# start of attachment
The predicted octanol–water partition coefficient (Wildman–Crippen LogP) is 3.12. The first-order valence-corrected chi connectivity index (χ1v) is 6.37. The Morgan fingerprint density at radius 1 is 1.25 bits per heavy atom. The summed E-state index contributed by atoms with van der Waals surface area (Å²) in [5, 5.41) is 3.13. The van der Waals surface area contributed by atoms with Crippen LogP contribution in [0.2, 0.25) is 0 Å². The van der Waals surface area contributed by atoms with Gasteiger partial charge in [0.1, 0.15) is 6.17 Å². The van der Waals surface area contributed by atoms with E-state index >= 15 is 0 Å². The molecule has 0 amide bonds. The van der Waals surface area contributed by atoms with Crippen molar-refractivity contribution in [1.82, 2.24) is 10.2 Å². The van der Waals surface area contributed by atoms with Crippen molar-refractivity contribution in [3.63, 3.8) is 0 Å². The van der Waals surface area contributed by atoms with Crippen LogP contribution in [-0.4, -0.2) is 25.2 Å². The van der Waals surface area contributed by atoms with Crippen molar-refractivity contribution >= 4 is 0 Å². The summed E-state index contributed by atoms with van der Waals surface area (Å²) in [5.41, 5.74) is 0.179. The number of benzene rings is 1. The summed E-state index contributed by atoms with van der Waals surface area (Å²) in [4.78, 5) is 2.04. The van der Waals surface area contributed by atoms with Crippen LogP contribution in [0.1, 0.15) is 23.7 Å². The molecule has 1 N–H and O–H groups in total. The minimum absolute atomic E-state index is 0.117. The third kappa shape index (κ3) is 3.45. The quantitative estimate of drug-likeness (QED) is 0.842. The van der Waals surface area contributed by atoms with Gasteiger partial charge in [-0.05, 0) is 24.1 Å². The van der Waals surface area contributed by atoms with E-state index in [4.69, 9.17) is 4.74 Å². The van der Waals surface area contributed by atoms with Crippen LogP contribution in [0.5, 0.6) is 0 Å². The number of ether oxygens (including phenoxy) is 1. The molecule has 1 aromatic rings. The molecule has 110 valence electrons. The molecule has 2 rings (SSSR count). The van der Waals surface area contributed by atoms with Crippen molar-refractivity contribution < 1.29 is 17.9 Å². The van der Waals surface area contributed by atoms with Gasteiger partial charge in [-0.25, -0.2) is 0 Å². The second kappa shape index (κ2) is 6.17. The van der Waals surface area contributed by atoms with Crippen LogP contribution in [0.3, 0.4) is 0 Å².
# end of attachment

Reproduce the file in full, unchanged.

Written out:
The predicted octanol–water partition coefficient (Wildman–Crippen LogP) is 3.12. The first-order valence-corrected chi connectivity index (χ1v) is 6.37. The Morgan fingerprint density at radius 1 is 1.25 bits per heavy atom. The summed E-state index contributed by atoms with van der Waals surface area (Å²) in [5, 5.41) is 3.13. The van der Waals surface area contributed by atoms with Crippen LogP contribution in [0.2, 0.25) is 0 Å². The van der Waals surface area contributed by atoms with Gasteiger partial charge in [0.1, 0.15) is 6.17 Å². The van der Waals surface area contributed by atoms with E-state index >= 15 is 0 Å². The molecule has 0 amide bonds. The van der Waals surface area contributed by atoms with Crippen molar-refractivity contribution in [1.82, 2.24) is 10.2 Å². The van der Waals surface area contributed by atoms with Crippen molar-refractivity contribution in [3.63, 3.8) is 0 Å². The van der Waals surface area contributed by atoms with Crippen LogP contribution in [-0.4, -0.2) is 25.2 Å². The van der Waals surface area contributed by atoms with Crippen molar-refractivity contribution >= 4 is 0 Å². The summed E-state index contributed by atoms with van der Waals surface area (Å²) in [5.41, 5.74) is 0.179. The number of benzene rings is 1. The summed E-state index contributed by atoms with van der Waals surface area (Å²) in [4.78, 5) is 2.04. The van der Waals surface area contributed by atoms with Crippen LogP contribution in [0.1, 0.15) is 23.7 Å². The molecule has 1 N–H and O–H groups in total. The minimum absolute atomic E-state index is 0.117. The third kappa shape index (κ3) is 3.45. The quantitative estimate of drug-likeness (QED) is 0.842. The van der Waals surface area contributed by atoms with Gasteiger partial charge in [-0.05, 0) is 24.1 Å². The van der Waals surface area contributed by atoms with E-state index in [4.69, 9.17) is 4.74 Å². The van der Waals surface area contributed by atoms with Crippen LogP contribution in [0.5, 0.6) is 0 Å². The number of ether oxygens (including phenoxy) is 1. The molecule has 1 aromatic rings. The molecule has 110 valence electrons. The molecule has 2 rings (SSSR count). The van der Waals surface area contributed by atoms with Crippen molar-refractivity contribution < 1.29 is 17.9 Å². The van der Waals surface area contributed by atoms with Gasteiger partial charge in [-0.25, -0.2) is 0 Å². The second kappa shape index (κ2) is 6.17. The van der Waals surface area contributed by atoms with Crippen LogP contribution in [0.3, 0.4) is 0 Å².